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[uh b-zur-ver] /əbˈzɜr vər/
someone or something that observes.
a delegate to an assembly or gathering, who is sent to observe and report but not to take part officially in its activities.
U.S. Air Force.
  1. a member of an aircrew, other than the pilot, holding an aeronautical rating.
  2. a person who maintains observation in an aircraft during flight.
Also called air observer, aircraft observer. U.S. Army. a person who serves in an aircraft as a reconnoiterer and directs artillery fire.
1545-55; observe + -er1
Related forms
observership, noun
interobserver, noun Unabridged
Based on the Random House Dictionary, © Random House, Inc. 2015.
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Examples from the web for observers
  • The swiftness of the embarkations surprised all foreign observers.
  • The agents doing the monitoring were not qualified scientific observers.
  • The breach of this precept is arrogance, and observers of the precept are called modest.
  • This insertion into the vertebral column is, however, not admitted by all observers.
  • Other observers have described amok as a form of spirit possession.
  • Some observers suggested that the controversial comments fueled sen.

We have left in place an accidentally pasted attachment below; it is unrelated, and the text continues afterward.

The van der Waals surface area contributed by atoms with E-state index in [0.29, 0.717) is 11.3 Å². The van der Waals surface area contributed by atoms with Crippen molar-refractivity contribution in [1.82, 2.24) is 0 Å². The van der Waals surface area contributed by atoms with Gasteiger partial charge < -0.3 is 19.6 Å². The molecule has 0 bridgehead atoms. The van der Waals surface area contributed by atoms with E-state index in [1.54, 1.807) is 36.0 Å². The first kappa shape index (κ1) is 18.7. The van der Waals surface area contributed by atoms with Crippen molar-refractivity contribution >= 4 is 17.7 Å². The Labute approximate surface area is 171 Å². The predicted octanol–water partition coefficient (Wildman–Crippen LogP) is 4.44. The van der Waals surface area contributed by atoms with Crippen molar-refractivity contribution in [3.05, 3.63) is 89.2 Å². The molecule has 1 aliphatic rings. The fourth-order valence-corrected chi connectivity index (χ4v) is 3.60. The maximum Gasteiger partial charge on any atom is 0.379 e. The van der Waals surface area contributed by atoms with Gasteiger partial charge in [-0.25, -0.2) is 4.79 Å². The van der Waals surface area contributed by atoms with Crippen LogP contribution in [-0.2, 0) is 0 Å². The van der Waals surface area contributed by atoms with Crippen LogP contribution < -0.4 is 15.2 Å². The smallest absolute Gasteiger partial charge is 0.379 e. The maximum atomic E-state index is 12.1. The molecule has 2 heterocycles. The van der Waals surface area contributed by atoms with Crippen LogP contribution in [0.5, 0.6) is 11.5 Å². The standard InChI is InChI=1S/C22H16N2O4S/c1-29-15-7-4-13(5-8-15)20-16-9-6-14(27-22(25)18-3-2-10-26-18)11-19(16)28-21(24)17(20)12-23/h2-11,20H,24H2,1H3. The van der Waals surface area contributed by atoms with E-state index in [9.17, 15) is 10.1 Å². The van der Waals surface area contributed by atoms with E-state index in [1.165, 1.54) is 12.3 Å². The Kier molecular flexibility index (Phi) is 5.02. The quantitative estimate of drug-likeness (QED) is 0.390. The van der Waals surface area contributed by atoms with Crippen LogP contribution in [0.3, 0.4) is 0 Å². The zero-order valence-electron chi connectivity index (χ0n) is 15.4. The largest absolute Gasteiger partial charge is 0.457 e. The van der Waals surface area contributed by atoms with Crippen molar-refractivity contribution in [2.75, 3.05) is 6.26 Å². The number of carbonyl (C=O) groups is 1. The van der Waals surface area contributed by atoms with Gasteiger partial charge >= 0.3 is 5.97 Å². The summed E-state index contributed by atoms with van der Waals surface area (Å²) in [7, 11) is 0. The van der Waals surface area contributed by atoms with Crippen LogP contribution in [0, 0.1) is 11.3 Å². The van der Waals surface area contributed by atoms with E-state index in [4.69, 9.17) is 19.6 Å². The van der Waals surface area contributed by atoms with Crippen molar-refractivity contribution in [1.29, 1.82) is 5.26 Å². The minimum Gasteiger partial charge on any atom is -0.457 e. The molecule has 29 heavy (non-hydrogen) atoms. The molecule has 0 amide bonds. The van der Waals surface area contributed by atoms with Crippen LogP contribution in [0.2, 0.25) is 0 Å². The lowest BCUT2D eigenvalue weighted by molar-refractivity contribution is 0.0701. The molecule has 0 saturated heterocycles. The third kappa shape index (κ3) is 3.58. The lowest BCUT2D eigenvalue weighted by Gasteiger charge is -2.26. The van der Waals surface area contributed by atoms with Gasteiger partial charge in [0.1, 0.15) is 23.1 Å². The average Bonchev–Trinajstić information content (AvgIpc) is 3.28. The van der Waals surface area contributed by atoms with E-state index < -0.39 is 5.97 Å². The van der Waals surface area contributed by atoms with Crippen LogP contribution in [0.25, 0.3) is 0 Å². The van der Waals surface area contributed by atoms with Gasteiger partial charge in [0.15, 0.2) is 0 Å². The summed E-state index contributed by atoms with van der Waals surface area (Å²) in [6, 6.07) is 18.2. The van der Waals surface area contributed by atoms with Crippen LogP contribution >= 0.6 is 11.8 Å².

• Consequently, anything inside this surface is completely hidden from observers outside.
  • This force also is the force due to tension seen by the rotating observers.
  • This behavior, called breaching, is often impressive to human observers.
  • The predictions they offered often appeared counterintuitive to observers.
British Dictionary definitions for observers


a person or thing that observes
a person who attends a conference solely to note the proceedings
a person trained to identify aircraft, esp, formerly, a member of an aircrew
Collins English Dictionary - Complete & Unabridged 2012 Digital Edition
© William Collins Sons & Co. Ltd. 1979, 1986 © HarperCollins
Publishers 1998, 2000, 2003, 2005, 2006, 2007, 2009, 2012
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Word Origin and History for observers



1550s, "one who keeps a rule, custom, etc.," agent noun from observe. Meaning "one who watches and takes notice" is from 1580s; this is the sense of the word in many newspaper names.

Online Etymology Dictionary, © 2010 Douglas Harper
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